Note how the icons above have both shape and colour so you can differentiate between them even if you are colour blind. This is best practice.
You can also change the default formatting to work on the hard coded number settings that you specify. In the example below I have changed the settings to work on absolute numbers instead of percentages (note the changes in the highlighted boxes). Also note that I have set the minimum and maximum numbers shown as 1 and 2. To do this, simply delete the value in these boxes. Thanks to Chris Webb for finally helping me understand how this works.
It’s easy to go overboard with this, but I’m happy to see conditional formatted icons in place; done right, you can pack a lot of information into a small space with them.
The thing both of those formulas have in common is that they are using a measure in the filter argument of the CALCULATE function. In both examples here, I’ve highlighted the offending measure in yellow.
CALCULATE([Sightings per Year], [Avg Sighting Length in Mins]>6)
CALCULATE([Sightings per Year],
Observations[TTL Min]>[Avg Sighting Length in Mins])
In the first formula, I was trying to use a measure on the left side of the comparison, and in the second, I was trying to use a measure on the right side of the comparison. Both are illegal.
Read on to see why and how you can use
FILTER() to solve these problems.
While there is a native function to fetch text between 2 delimiters in Power Query, there is no such function that removes the text instead. Therefore I’ve created a custom function Text.RemoveBetweenDelimiter. It even lets you choose to remove the delimiters themselves as well via the optional 4th parameter.
Click through for the script and sample uses.
Pareto Analysis is a statistical technique that applies the Pareto Principle to data. This is more commonly known as the 80:20 Rule. The Pareto Principle is based on the presumption that a relatively small number of inputs (20%) have most impact on the results/output (80%). The 80:20 rule can be applied to a wide variety of data in most businesses.
– Which 20% of products make up 80% of sales
– Which 20% of customers make up 80% of profit.
Pareto analysis is a rule-of-thumb technique but it does provide reasonably useful results much of the time.
There is a slicer on the left with five items in it, a table showing the actual contents of the table (I’ve disabled visual interactions so the slicer doesn’t slice the table) with five rows and a card showing the output of the following measure:
Selected Number = SELECTEDVALUE(MyNumbers[Column1], "Nothing Selected")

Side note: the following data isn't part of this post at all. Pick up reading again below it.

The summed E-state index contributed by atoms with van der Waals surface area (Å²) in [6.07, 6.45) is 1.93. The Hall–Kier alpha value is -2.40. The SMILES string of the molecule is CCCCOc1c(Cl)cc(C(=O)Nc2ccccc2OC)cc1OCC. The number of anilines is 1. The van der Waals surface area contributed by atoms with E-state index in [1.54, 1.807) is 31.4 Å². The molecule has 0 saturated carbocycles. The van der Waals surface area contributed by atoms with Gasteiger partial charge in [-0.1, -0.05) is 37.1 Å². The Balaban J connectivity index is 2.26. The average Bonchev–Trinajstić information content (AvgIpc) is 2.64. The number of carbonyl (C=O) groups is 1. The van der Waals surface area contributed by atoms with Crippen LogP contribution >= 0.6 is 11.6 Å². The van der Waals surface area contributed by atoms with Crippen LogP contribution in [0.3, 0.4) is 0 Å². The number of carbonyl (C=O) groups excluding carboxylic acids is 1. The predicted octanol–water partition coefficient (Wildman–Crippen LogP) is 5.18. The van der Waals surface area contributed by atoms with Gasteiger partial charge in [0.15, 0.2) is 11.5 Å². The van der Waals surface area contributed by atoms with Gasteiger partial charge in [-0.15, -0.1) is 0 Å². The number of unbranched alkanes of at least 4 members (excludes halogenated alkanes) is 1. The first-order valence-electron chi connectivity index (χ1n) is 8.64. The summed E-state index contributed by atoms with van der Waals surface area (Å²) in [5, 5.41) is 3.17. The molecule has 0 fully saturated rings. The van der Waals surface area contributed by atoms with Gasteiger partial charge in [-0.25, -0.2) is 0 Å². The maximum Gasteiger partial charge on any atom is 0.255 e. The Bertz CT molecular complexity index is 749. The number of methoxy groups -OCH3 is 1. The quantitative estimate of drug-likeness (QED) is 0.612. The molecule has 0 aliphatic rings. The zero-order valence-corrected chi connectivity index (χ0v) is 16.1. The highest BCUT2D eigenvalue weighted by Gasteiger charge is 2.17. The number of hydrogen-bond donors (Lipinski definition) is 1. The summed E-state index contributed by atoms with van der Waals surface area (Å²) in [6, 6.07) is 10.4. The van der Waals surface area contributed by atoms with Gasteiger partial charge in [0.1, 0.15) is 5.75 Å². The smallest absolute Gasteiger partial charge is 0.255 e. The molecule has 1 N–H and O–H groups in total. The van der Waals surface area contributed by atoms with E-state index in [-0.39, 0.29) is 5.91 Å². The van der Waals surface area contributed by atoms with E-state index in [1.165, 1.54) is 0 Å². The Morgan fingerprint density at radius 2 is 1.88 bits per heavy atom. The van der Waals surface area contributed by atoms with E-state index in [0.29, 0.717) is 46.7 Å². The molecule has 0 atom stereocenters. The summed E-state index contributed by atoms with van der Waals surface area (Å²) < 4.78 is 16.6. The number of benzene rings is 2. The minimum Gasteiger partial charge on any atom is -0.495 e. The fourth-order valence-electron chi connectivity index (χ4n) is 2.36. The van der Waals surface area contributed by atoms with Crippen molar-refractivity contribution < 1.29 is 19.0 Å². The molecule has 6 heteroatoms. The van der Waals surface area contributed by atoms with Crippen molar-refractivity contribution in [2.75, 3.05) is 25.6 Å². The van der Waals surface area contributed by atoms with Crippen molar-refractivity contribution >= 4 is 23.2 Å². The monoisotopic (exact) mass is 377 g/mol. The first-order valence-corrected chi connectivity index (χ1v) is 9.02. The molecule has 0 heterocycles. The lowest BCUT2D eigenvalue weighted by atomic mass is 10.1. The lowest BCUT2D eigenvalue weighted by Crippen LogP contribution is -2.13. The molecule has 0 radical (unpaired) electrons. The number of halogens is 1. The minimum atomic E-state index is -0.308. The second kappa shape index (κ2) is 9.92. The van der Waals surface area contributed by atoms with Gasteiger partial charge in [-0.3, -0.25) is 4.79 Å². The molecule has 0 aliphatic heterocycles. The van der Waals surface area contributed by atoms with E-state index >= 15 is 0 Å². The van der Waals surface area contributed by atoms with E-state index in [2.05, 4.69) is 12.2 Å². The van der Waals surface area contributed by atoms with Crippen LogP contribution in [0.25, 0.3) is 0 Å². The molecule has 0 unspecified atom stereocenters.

In the screenshot above you can see I have selected the value 78 in the slicer and the measure – as you would expect – displays that value.
Now what happens when you refresh the dataset and the table contains a different set of numbers?
Read on for the full explanation.
I was at a customer and they were drilling through between pages, and I wanted to put in what the filter selections were when they drilled through to the new page.
This would allow them to easily see what had been on the previous page, and to avoid going backwards and forwards.
I quickly created the DAX measure to show the filters, but one thing that bugged me was that it looked a bit clunky and not clear in terms of what the filters were.
I knew that I wanted to use a Line Break to put each filter on a new line.
Read on to see how you can do this.
Have you ever written an array formula in Excel? (Don’t worry, most people haven’t). Have you ever written a FOR loop in a programming language? (Again, don’t worry, there’s another question coming). Have you every repeated something over and over again, slowly building up to a final result?
That’s what SUMX() does. It loops through a list, performs a calc at each step, and then adds up the results of each step. That’s a pretty simple explanation, but it produces some results in pivots that are nothing short of spectacular.
Read on for a few examples.
Here is a post that is long overdue as the functionality has been available for almost a year now. Today we will enable scheduled refresh to the Strava custom connector I build before.
The trick to this is that we need to extend the code of the Strava connector with a “TestConnection” function as is described here. This will allow the Power BI gateway to know how to test the connection.
There’s just a little bit of code involved.
Using Imke’s approach, this is what I ended up doing:
1. Extract the last two characters from the source column
2. When the extracted characters contain a number, convert them to numeric
3. Standardize the resulting value to represent the correct year
Read on to see how Matthew pulled it off.
I was doing some online shopping last week and saw a price slicer with a histogram to show the concentration of price points. I thought it was pretty cool, so decided to see if I could build this in Power BI. I came up with a solution that works, and in this article I show you how you can do it yourself.
Click through for instructions and a video.